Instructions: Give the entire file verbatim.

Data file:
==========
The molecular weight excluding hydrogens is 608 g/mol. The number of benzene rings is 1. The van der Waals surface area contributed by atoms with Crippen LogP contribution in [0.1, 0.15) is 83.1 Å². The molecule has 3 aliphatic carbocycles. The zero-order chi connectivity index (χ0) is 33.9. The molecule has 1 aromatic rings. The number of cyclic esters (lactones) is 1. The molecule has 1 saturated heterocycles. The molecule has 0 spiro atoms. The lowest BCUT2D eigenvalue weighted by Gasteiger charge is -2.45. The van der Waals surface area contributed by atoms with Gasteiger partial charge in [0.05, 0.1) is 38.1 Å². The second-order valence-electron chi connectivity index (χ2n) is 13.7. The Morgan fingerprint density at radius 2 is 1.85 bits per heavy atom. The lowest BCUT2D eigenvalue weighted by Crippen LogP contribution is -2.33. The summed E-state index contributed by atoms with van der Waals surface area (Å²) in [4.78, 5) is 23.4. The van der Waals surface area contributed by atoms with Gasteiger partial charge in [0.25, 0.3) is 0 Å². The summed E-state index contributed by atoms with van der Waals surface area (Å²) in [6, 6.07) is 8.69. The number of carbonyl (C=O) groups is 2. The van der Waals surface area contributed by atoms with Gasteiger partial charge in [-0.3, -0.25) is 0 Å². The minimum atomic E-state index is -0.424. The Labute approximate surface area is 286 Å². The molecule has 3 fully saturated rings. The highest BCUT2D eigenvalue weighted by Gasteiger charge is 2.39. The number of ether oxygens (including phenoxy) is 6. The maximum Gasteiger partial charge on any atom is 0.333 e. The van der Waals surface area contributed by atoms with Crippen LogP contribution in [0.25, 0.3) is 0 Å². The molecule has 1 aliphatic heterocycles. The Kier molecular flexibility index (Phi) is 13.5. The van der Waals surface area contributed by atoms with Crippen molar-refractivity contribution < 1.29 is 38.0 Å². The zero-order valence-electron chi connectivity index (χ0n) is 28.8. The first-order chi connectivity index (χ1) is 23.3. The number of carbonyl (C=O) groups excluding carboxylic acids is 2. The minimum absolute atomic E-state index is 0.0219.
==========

The molecular weight excluding hydrogens is 608 g/mol. The number of benzene rings is 1. The van der Waals surface area contributed by atoms with Crippen LogP contribution in [0.1, 0.15) is 83.1 Å². The molecule has 3 aliphatic carbocycles. The zero-order chi connectivity index (χ0) is 33.9. The molecule has 1 aromatic rings. The number of cyclic esters (lactones) is 1. The molecule has 1 saturated heterocycles. The molecule has 0 spiro atoms. The lowest BCUT2D eigenvalue weighted by Gasteiger charge is -2.45. The van der Waals surface area contributed by atoms with Gasteiger partial charge in [0.05, 0.1) is 38.1 Å². The second-order valence-electron chi connectivity index (χ2n) is 13.7. The Morgan fingerprint density at radius 2 is 1.85 bits per heavy atom. The lowest BCUT2D eigenvalue weighted by Crippen LogP contribution is -2.33. The summed E-state index contributed by atoms with van der Waals surface area (Å²) in [4.78, 5) is 23.4. The van der Waals surface area contributed by atoms with Gasteiger partial charge in [0.25, 0.3) is 0 Å². The summed E-state index contributed by atoms with van der Waals surface area (Å²) in [6, 6.07) is 8.69. The number of carbonyl (C=O) groups is 2. The van der Waals surface area contributed by atoms with Gasteiger partial charge in [-0.3, -0.25) is 0 Å². The minimum atomic E-state index is -0.424. The Labute approximate surface area is 286 Å². The molecule has 3 fully saturated rings. The highest BCUT2D eigenvalue weighted by Gasteiger charge is 2.39. The number of ether oxygens (including phenoxy) is 6. The maximum Gasteiger partial charge on any atom is 0.333 e. The van der Waals surface area contributed by atoms with Crippen LogP contribution in [0.25, 0.3) is 0 Å². The molecule has 1 aliphatic heterocycles. The Kier molecular flexibility index (Phi) is 13.5. The van der Waals surface area contributed by atoms with Crippen molar-refractivity contribution < 1.29 is 38.0 Å². The zero-order valence-electron chi connectivity index (χ0n) is 28.8. The first-order chi connectivity index (χ1) is 23.3. The number of carbonyl (C=O) groups excluding carboxylic acids is 2. The minimum absolute atomic E-state index is 0.0219.